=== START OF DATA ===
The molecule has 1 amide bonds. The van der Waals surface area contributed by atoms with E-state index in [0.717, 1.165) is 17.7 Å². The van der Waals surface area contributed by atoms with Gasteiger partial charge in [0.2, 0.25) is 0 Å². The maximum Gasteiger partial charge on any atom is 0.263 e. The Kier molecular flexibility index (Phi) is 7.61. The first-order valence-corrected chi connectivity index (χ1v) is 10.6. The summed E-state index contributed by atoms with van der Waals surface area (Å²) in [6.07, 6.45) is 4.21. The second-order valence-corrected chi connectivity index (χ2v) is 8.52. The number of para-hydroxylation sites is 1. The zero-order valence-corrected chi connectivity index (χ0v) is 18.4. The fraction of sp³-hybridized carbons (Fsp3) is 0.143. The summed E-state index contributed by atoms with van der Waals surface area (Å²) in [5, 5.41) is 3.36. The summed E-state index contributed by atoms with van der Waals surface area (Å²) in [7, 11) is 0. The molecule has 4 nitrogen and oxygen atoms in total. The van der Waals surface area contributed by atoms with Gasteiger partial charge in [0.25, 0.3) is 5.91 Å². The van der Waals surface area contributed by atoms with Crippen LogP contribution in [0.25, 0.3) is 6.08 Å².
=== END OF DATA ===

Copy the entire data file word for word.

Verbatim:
The molecule has 1 amide bonds. The van der Waals surface area contributed by atoms with E-state index in [0.717, 1.165) is 17.7 Å². The van der Waals surface area contributed by atoms with Gasteiger partial charge in [0.2, 0.25) is 0 Å². The maximum Gasteiger partial charge on any atom is 0.263 e. The Kier molecular flexibility index (Phi) is 7.61. The first-order valence-corrected chi connectivity index (χ1v) is 10.6. The summed E-state index contributed by atoms with van der Waals surface area (Å²) in [6.07, 6.45) is 4.21. The second-order valence-corrected chi connectivity index (χ2v) is 8.52. The number of para-hydroxylation sites is 1. The zero-order valence-corrected chi connectivity index (χ0v) is 18.4. The fraction of sp³-hybridized carbons (Fsp3) is 0.143. The summed E-state index contributed by atoms with van der Waals surface area (Å²) in [5, 5.41) is 3.36. The summed E-state index contributed by atoms with van der Waals surface area (Å²) in [7, 11) is 0. The molecule has 4 nitrogen and oxygen atoms in total. The van der Waals surface area contributed by atoms with Gasteiger partial charge in [0.25, 0.3) is 5.91 Å². The van der Waals surface area contributed by atoms with Crippen LogP contribution in [0.25, 0.3) is 6.08 Å².